My Struggle

As most of you know, I don’t have a lot of time for well off, first-world people talking about ‘their struggle’ with anything very much. Footballers and tennis players enjoying an income of £10 million a year telling us how ‘tough’ their ankle injury has made life. Really?

One trip to a refugee camp is usually enough to banish such self-pity in even the most narcissistic among us.

Earlier this month on my last evening before isolation, I celebrated 70 years of being me and 70 years of the amazing Scope, with a party and fundraiser in London. The event raised a ton of money and we had a riotous time. I played and sang the blues with my friends.

From there, a quiet week of navel gazing and wine gums, then an all out attack on my insides by blade-wielding robots. Yep that is a bit sore.

We agreed on a scorched earth option and it’s worked.

After a consultation this morning with the surgeon who carried out my operation two weeks ago, I am delighted to let you know that they were able to contain and remove all the visible cancer in my body.

They will take one final set of tests at the end of August, but he says there is more than a 99% chance that I am all clear. if there is any residue they will treat with radiotherapy but this is unlikely.

The op was radical in nature and my recovery will take some time. I’m housebound for the next few weeks then I’ll take it day by day. A lot of the outcome will be down to hard work and exercise from me. You have all been great supporters and it’s made a real difference. The doctor was adamant that I need time and rest to get over such a large procedure, so bear with me for a while.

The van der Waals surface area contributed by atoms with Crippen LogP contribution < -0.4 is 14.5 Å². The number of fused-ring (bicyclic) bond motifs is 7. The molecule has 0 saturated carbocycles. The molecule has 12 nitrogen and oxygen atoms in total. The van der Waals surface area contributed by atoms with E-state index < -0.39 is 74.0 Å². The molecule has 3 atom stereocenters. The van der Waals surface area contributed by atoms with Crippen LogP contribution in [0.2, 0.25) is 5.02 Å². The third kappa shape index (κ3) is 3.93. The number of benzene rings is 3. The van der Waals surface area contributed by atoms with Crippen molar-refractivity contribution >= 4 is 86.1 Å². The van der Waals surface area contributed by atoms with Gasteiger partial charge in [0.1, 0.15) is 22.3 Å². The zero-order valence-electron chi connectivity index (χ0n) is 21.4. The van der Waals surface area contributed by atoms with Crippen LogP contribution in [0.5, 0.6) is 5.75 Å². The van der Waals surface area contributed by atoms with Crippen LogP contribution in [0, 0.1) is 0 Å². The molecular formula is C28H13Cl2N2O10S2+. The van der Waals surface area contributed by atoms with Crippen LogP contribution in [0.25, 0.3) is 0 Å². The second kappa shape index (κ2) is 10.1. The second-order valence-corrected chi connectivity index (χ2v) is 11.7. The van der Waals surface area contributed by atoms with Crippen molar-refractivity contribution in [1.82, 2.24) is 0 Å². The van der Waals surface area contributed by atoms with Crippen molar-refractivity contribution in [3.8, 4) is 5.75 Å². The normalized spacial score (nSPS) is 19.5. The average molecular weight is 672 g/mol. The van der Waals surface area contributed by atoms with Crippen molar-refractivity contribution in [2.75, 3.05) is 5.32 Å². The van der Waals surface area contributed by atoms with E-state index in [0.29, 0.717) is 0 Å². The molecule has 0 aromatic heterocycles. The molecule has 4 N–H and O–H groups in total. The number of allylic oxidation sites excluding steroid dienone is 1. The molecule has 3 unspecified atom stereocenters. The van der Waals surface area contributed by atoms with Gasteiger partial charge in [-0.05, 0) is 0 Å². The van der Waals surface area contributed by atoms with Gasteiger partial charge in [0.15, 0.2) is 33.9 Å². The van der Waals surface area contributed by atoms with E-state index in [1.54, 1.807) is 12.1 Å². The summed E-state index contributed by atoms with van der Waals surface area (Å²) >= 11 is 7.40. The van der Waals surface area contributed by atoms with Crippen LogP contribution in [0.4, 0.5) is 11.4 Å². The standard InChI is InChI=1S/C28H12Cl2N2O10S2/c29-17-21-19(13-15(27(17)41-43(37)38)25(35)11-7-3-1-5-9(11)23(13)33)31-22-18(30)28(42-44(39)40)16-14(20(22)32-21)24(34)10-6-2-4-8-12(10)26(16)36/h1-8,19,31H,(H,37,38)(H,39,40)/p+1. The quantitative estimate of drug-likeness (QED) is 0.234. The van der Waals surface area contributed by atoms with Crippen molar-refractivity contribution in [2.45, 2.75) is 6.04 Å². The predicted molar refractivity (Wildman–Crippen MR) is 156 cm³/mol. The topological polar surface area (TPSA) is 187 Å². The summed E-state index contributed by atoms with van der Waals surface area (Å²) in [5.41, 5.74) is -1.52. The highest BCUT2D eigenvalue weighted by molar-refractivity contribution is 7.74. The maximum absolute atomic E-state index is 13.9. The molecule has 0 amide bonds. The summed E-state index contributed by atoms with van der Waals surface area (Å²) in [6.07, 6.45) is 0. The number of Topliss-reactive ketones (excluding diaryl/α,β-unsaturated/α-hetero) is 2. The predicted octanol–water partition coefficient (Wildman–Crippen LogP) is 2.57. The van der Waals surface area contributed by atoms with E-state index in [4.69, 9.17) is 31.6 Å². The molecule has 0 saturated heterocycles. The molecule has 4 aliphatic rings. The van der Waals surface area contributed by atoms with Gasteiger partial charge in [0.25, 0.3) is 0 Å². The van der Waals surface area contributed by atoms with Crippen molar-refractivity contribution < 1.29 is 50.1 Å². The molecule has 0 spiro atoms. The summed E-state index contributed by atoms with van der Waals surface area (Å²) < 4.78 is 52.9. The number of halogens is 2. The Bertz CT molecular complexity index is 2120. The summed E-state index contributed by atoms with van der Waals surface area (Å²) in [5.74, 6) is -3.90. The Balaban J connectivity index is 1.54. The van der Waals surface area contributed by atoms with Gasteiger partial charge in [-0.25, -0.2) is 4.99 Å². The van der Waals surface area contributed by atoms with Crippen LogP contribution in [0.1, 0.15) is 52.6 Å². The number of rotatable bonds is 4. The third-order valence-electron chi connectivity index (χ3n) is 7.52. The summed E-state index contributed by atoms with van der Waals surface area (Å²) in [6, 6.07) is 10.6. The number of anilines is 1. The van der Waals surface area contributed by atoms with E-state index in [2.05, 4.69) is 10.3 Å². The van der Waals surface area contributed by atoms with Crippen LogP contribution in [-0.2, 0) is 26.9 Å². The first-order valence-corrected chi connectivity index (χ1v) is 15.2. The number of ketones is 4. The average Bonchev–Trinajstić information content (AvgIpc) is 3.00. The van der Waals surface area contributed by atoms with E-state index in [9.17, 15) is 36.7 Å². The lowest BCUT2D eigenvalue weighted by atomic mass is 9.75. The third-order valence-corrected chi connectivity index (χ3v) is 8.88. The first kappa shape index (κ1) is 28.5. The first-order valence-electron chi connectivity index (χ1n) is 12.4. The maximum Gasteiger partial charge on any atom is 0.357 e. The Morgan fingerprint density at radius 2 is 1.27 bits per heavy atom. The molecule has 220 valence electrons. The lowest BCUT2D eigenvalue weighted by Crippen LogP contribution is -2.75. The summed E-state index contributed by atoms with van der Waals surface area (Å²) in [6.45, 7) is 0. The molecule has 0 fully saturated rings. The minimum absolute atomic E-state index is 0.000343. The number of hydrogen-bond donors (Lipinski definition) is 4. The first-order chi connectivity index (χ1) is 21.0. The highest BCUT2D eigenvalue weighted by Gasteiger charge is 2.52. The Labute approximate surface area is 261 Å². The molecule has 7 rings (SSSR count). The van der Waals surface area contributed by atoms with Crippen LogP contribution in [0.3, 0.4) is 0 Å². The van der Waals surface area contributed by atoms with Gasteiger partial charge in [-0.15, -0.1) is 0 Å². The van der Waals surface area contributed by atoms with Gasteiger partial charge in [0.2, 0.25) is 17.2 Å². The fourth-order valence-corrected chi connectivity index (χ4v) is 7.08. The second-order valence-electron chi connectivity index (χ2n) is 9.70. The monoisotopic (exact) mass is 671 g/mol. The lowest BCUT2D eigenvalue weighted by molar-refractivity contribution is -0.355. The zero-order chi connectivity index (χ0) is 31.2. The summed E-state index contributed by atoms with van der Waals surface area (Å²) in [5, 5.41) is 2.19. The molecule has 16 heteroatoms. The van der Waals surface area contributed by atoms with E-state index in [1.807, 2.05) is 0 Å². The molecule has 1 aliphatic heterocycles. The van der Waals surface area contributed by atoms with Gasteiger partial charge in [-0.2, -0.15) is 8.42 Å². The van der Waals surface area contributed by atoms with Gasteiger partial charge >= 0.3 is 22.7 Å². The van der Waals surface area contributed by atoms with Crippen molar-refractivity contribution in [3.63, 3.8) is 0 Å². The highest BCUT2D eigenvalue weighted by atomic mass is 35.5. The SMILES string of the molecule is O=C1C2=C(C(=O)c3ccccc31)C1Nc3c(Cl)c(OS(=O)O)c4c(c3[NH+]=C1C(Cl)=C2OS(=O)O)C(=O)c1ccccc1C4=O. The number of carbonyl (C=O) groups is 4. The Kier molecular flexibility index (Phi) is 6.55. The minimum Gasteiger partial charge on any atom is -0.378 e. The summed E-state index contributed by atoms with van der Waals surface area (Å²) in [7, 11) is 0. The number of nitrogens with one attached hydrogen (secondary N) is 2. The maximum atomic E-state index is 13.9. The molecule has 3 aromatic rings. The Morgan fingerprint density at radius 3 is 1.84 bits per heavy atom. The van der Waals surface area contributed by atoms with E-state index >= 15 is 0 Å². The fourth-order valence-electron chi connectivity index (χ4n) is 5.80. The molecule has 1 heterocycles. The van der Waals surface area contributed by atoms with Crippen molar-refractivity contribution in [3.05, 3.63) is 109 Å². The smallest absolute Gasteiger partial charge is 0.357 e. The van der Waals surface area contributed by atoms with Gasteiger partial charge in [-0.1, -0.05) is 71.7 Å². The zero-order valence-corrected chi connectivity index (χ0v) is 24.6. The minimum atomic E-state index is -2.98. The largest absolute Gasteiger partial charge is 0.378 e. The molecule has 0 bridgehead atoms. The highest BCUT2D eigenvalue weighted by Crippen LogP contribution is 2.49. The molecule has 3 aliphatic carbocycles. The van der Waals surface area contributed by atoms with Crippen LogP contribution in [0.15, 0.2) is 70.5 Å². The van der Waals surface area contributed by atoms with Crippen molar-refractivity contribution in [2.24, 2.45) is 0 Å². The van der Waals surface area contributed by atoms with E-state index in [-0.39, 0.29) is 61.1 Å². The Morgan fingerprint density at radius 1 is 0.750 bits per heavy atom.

It’s not been a struggle. I haven’t battled against cancer. This is not a bulletin on my fight with cancer.

The above are all cheap off the peg over-used phrases by the melodrama that is lazy journalism.

It’s not me confronting the cancer, it’s the doctors. My attitude to it would have had no effect. Praying for me by dear friends and family was much appreciated.

The only part I played was to decide to have radical surgery rather than nothing. If I’d done nothing I’d have been dead inside a year. That didn’t suit me.

‘Life-changing consequences’ is what I’ve been promised… What more could a boy want at this time of life? Beats same-old-same-old every time.

I’ll give out some interviews of course, telling everyone how tough it’s been and what a struggle I’ve had. Jeez, these Syrian refugees, they don’t know they’re born …